Who can tell me about Cyprus?

Hey dopers, you’ve been pretty helpful before with travel advice so I turn to you once more.

For various reasons I going to find myself on Cyprus for three nights in mid-November. I’m flying into Larnaca (unless Air Cyprus change my flights again) and out of Paphos. My flight in is so late that I’ll have to stay in Larnaca but flights out are late enough that I could travel to Paphos in the morning and still make them.

I don’t know where to go, looking at the web there’s four cities in Southern Cyprus, Limassol is on the way to Paphos but Nicosia looks much more interesting. I’m not going to drive but I’m perfectly happy to sit on a bus for a few hours (or more).

What I want to know is, what is there to do in each of the cities?

I’m not a sit on the beach person so I’d rather somewhere with some museums, or ruins, or churches nearby and also places with a decent enough night life so that I don’t get bored (I’m a bit of a night owl). I’d prefer to avoid the really touristy places but I wouldn’t mind staying in one if it was close to some interesting stuff.

Pointing me to any decent poker games would probably help me kill a couple of hours too.

Any information would be greatly appreciated as there doesn’t seem to be much that I can find on the web.



I spent about 10 days in Cyprus in the winter of 1983/84. I was about 17. We stayed in Paphos (Nea Paphos, I think). The place was dead, so we were the main attraction for some pubs. Obviously any info herein is quite dated.

There were Roman Age ruins just on the side of the road, a hippodrome, amphitheater, and neat stuff like that. I hiked along some beaches, where Aphrodite’s Rock (“birthplace”) is, ate fabulous food, drank middle of the road to bad beer from their National Brewery and Distillery, KEO, went to a Greek Orthodox Mass. The ruins of the Temple of Opollo are supposed to be neat, and the ruins at Kourion.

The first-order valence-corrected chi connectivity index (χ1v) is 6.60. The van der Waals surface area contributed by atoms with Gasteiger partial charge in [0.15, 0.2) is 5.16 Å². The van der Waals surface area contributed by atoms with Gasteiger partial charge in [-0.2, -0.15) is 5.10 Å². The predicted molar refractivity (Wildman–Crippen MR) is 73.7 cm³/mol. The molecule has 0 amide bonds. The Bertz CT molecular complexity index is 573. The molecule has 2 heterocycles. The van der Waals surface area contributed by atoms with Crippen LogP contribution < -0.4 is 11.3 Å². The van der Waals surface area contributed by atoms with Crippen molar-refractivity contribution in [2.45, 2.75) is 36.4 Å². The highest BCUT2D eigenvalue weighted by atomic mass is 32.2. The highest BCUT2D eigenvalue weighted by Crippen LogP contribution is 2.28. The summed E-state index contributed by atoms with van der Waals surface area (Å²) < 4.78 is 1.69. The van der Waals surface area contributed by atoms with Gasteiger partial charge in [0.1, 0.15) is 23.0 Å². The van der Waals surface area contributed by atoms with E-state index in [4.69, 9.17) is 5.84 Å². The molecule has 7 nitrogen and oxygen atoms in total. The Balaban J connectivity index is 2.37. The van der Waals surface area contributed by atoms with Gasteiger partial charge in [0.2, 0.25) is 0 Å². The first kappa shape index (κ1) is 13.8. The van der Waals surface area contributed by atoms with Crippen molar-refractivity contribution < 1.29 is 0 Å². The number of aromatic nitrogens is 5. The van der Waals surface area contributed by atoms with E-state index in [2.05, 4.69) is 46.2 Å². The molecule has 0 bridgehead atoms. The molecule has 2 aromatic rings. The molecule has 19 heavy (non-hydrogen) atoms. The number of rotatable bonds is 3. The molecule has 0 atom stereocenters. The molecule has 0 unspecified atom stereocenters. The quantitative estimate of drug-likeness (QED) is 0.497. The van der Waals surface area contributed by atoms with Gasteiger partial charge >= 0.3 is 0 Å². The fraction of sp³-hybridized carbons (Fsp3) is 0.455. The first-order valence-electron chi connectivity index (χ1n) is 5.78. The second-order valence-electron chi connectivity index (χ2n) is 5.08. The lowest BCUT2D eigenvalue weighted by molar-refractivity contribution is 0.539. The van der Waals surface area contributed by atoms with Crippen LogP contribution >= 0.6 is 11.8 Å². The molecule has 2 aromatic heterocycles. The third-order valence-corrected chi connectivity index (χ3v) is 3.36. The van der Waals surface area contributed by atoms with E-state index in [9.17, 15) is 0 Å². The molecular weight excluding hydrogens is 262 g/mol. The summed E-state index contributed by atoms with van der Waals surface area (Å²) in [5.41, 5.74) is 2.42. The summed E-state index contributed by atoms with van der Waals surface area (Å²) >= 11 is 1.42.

If you are in the port area of Paphos, and see a place called “CHARLES’S PLACE” (misspelled in 1983, anyway), say hi to the proprietor, Charles, for me. He’s probably dead by now, but he’d shut down the pub, draw the curtains, open the cooler, and we’d party!

Let’s see. You’re off the heavy tourist season - there’ll be mainly older people there looking for a relatively cheap vacation.

I’d put in wikipedia links but sadly my work computer seems to have disabled that script.

From Paphos, if you go east along the coast road, you get to Curium (search wikipedia for “Kourion”), which is probably the most impressive greek-roman-ish structure on the south side of the island. If you like mountain driving, there are a ton of interesting little churches in the Troodos mountains (wiki search for “Troodos”), and the roads are narrow and twisty enough to be interesting, but not so much that you’ll feel like your life is at stake. Some of the villages are interesting, and you can do pretty well on food by dropping in at a random village taverna.

Otherwise, I think you’re spot on about Nicosia being by far the most interesting city on the island - it’s the only one that really feels like it has an old city to it. You can also get over to the north fairly easily now, so you could run north to Kyrenia or to Bellapais Abbey if you wanted, or just check out the north side of Nicosia, which has an interesting medieval Latin church converted to a mosque by the Ottomans.

I lived in Cyprus for several years during childhood and have returned there on holiday several times.

I second the recommendation for the mountains - it’s really quite special up there and you can still see examples of very simple traditional village life.

Ancient monuments are so abundant that it’s hardly worth recommending any - you can’t move without tripping over some kind of archaeological stuff, but yeah, Kourion is impressive. The Tombs Of The Kings - near Paphos - is pretty interesting too.

Food is cheap, plentiful and of great quality - do try the local dishes - they’re very good. If you’re feeling adventurous, find a nice looking taverna that has at least a couple of locals eating in it and order a Mezé - it’s a meal consisting of many different savoury courses, often including interesting seafood and delicious wine-soaked casserole-type dishes.
If it’s a decent restaurant, you’ll be there all evening - as they make no effort to turf you out - indeed, quite the contrary in some cases (“Come on, the evening is young! Drink some more wine!”)

I actually like Keo beer. Drink one for me.